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Through its Perpetual Planet initiative, Rolex is lending its support to the effort to preserve ocean ecosystems for posterity.

Rolex is famed for producing some of the finest and most coveted timepieces in the world, but for at least 100 years the Swiss company has also ventured beyond watchmaking by supporting numerous fields of human endeavour and achievement, from the arts and sport to scientific research, exploration and the pursuit of a deeper understanding of the world in which we live. Indeed, for the brand’s founder, Hans Wilsdorf, our planet was “a living laboratory” whose extraordinary range of environments – from Arctic cold to Saharan heat, and the highest Himalayan peaks to the furthest depths of the ocean – offered an infinite variety of proving grounds for Rolex watches.

Given such a perspective, and the growth in awareness of ecological issues in the latter part of the last century, it was a relatively small step for Rolex to become involved in the pressing need to preserve the natural world for posterity. After all, the second word in the name of the brand’s most famous watch, the Oyster Perpetual, emphasises that the pursuit of any lofty objective – whether it’s creating exceptional watches or ensuring the sustainable survival of this planet – is an ongoing process.

Thus was born Rolex’s Perpetual Planet initiative, which advances Wildorf’s legacy by joining forces with several key organisations and individuals to address the growing range of environmental concerns and challenges. Through the initiative, the Rolex Awards for Enterprise has teamed up with National Geographic – which has worked closely with the brand since 1954 – and the ocean-protection organisation Mission Blue which was founded by renowned marine explorer Dr Sylvia Earle in 2009. A partner of Rolex since 2014, Mission Blue’s primary goal is to help protect 30 percent of Earth’s oceans by 2030 and ensure their ecosystems remain intact for future generations, partially through the creation of a network of marine protected areas (MPAs) known as Hope Spots. Earle has been involved with Rolex since 1970, when she lived for two weeks in an underwater laboratory as part of a US Government research project; she also set an untethered diving world record in 1979 when she reached a depth of 381 metres in a pressure-resistant suit.

Divers swim towards a sea whip (Image: @ROLEX/@KIP EVANS)

A partner of Rolex since 2014, Mission Blue’s primary goal is to help protect 30 percent of Earth’s oceans by 2030 and ensure their ecosystems remain intact for future generations, partially through the creation of a network of marine protected areas (MPAs) known as Hope Spots. Earle has been involved with Rolex since 1970, when she lived for two weeks in an underwater laboratory as part of a US Government research project; she also set an untethered diving world record in 1979 when she reached a depth of 381 metres in a pressure-resistant suit.

Currently there are 132 recognised Hope Spots around the world, of which 21 were created in 2019 alone, and Mission Blue is working with communities in 69 countries on ocean protection and restoration projects. The organisation has also undertaken 30 expeditions in the past 11 years, joining local partners to gather data and create visual content that highlights important undersea discoveries and challenges, which is posted on its various media platforms. Among them were three 2019 expeditions to the Gulf of California, Colombia’s Malpelo Island and the Galapagos Islands, which involved underwater observation and filming, and meeting members of the island communities and governments. Mexico’s Gulf of California is the location of one of the first Hope Spots, set up in 2009, where once-depleted shark numbers have seen a 400 percent improvement since the area was closed to fishing in 1995. It’s now home to a programme in which local fisherfolk and conservation groups work together to ensure that fish stocks are being rebuilt. The Galapagos, meanwhile, forms part of the world’s first bilateral Hope Spot, with Mission Blue currently involved with the governments of Ecuador and Costa Rica in the creation of the Cocos-Galapagos Swimway, a protected zone through which marine life can safely swim between two biodiversity-rich Eastern Pacific MPAs.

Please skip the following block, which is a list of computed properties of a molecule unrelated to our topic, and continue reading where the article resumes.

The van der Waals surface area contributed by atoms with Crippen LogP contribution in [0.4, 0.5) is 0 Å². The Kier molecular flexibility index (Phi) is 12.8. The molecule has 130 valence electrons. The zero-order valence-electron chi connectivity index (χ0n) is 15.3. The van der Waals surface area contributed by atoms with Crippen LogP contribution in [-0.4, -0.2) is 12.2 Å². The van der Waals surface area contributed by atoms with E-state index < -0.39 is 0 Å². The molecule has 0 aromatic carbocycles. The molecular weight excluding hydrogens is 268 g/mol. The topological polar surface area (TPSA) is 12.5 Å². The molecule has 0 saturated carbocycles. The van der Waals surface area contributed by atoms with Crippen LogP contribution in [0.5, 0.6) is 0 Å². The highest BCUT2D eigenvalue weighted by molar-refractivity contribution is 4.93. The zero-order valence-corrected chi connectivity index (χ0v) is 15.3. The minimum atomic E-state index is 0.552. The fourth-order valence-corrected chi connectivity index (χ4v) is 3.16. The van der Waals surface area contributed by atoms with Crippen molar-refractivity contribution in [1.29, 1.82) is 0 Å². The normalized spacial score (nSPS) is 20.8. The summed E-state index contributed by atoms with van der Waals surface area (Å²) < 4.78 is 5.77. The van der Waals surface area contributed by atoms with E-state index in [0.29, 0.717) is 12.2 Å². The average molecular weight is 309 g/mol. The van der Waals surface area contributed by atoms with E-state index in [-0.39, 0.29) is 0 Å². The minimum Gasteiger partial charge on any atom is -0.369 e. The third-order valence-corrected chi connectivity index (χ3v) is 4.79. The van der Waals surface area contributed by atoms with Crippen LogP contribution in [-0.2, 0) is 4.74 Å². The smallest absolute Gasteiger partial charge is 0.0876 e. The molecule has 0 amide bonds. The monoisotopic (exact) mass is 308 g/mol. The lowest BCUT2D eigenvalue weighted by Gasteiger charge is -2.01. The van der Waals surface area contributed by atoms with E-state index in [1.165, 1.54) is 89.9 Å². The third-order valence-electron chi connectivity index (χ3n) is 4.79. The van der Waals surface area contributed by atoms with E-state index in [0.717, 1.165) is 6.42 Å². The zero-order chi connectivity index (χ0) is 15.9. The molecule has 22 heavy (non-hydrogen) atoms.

Oceanographer Dr Sylvia Earle (Image: @ROLEX / @DAVID DOUBILET)

Mexico’s Gulf of California is the location of one of the first Hope Spots, set up in 2009, where once-depleted shark numbers have seen a 400 percent improvement since the area was closed to fishing in 1995. It’s now home to a programme in which local fisherfolk and conservation groups work together to ensure that fish stocks are being rebuilt. The Galapagos, meanwhile, forms part of the world’s first bilateral Hope Spot, with Mission Blue currently involved with the governments of Ecuador and Costa Rica in the creation of the Cocos-Galapagos Swimway, a protected zone through which marine life can safely swim between two biodiversity-rich Eastern Pacific MPAs.

Among the endangered species that are expected to use the swimway are whale sharks, leatherback sea turtles, silky sharks and scalloped hammerhead sharks. Rolex’s partnership with Mission Blue is just one of the ways in which the watch manufacture is helping to protect the ocean, as well as to ensure a more sustainable environmental future, through the Perpetual Planet initiative. Just like its celebrated Oyster Perpetual watches, which are designed and engineered for ultimate accuracy, day after day and year after year, it’s a commitment and responsibility that, like time itself, is never-ending.

(Hero Image: One of the first Hope Spots in the Gulf of California; @ROLEX / NATIONAL GEOGRAPHIC /GETTY IMAGES)

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